Radiotherapy improves 15-year survival after breast-conserving surgery (lumpectomy)

December 15, 2005

After lumpectomy for breast cancer, radiotherapy to the remaining breast tissue can improve the chances of long-term survival, according to a study published in this week's issue of The Lancet. This is one of the main new findings from a worldwide overview of detailed data from 40 000 women with early breast cancer in randomised trials of radiotherapy, and of different types of surgery carried out by the Early Breast Cancer Trialists' Collaborative Group (EBCTCG).

Breast-conserving surgery removes just the cancer and a little of the normal tissue around it, leaving behind as much healthy tissue as possible. A few cancer cells may, however, also be left behind. Doctors already knew that giving patients breast radiotherapy soon after they recover from surgery reduce the chances of local recurrence. The new study shows that the chances of dying from breast cancer are also reduced by breast radiotherapy soon after surgery. On average, for every four local recurrences avoided by radiotherapy, about one breast cancer death is avoided. The main effect of radiotherapy on local recurrence is seen during the first few years after treatment, but the main effect on mortality is seen in later years. The effects of radiotherapy add to the known improvements in long-term survival produced by chemotherapy and hormone therapy (see EBCTCG, Lancet 2005; 365:1687).

Although guidelines in America and Europe already recommend radiotherapy after breast-conserving surgery they are not always followed. This is partly because of the side-effects of radiotherapy, and partly because recurrence in a conserved breast can usually be removed by further surgery, but it may also be because there was no definite evidence on survival.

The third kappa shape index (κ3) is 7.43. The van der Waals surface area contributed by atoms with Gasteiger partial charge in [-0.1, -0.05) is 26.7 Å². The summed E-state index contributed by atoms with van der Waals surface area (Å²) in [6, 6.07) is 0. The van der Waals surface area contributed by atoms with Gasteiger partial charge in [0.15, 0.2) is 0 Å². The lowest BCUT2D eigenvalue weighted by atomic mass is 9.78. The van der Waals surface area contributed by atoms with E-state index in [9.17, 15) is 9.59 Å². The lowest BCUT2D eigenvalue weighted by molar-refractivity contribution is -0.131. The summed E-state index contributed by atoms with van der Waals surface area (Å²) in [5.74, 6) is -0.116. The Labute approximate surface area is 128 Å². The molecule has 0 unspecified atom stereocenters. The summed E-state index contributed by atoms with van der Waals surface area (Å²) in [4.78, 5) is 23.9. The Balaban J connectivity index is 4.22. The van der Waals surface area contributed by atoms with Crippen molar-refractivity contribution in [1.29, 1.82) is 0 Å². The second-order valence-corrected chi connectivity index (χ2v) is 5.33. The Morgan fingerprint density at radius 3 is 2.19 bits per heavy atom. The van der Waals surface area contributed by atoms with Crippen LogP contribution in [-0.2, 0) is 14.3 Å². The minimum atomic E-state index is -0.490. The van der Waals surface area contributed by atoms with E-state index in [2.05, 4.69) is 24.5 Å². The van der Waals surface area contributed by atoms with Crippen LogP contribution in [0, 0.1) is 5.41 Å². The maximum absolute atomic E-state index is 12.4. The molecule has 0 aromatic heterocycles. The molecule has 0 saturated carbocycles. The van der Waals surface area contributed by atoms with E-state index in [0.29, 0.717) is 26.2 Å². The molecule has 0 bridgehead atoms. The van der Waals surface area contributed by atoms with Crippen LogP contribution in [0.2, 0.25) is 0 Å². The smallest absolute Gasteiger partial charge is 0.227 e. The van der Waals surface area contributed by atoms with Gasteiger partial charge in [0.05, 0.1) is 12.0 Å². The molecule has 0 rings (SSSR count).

Professor Sarah Darby, who helped co-ordinate the collaboration, states: "We already knew that radiotherapy to a conserved breast substantially reduces the chances of local recurrence of breast cancer, and now we know that it also reduces the long-term chances of dying from the disease." After breast-conserving surgery the 5-year risks of local recurrence were 7% with radiotherapy versus 26% without (a reduction of 19%), while the 15-year breast cancer mortality was 30.5% with radiotherapy versus 35.9% without (a reduction of 5.4%). These reductions are highly statistically significant.

Another main finding concerns the lymph nodes in the armpit. Instead of breast-conserving surgery, the entire breast may be removed surgically (mastectomy). If breast cancer has already spread to the lymph nodes in the armpit then radiotherapy can again produce a substantial reduction in the chances of local recurrence and improve the chances of long-term survival, and, again, for every four local recurrences avoided by radiotherapy, about one breast cancer death is avoided. In women whose breast cancer had already spread to the nodes in the armpit, the 5-year risks of local recurrence, after mastectomy and surgery to the armpit, were 6% with radiotherapy versus 23% without (a reduction of 17%), while the 15-year breast cancer mortality was 54.7% with radiotherapy versus 60.1% without (again a reduction of 5.4%).

Dr Paul McGale, another study co-ordinator, states: "In Europe and North America many women whose breast cancer has spread to several nodes in the armpit do not get radiotherapy, partly because of the side-effects, even though it reduces the risk of dying from the disease."

If the entire breast has been removed and there is no spread to the nearby lymph nodes, then the risk of local recurrence is so small that there is little need for radiotherapy and it is generally not given, because of its side-effects. Dr Carolyn Taylor, a clinical oncologist who worked on the study, states: "The present study shows that radiotherapy occasionally caused life-threatening diseases such as heart attack, or a new cancer in the lung or opposite breast. But, radiotherapy techniques have improved considerably in recent years, and the heart and lungs receive less radiation than in the past."

Study co-ordinator Professor Sir Richard Peto comments: "These results may also be relevant to some previous patients who did not get radiotherapy. Most local recurrences are seen in the first two or three years, so there would probably be little point in offering radiotherapy to women who have been free of cancer for the past few years. But, it might be worth considering radiotherapy for some women who, within just the last year or two, have had lumpectomy for breast cancer or mastectomy for cancer that had spread to the armpit, and who didn't get radiotherapy after surgery because of the side-effects."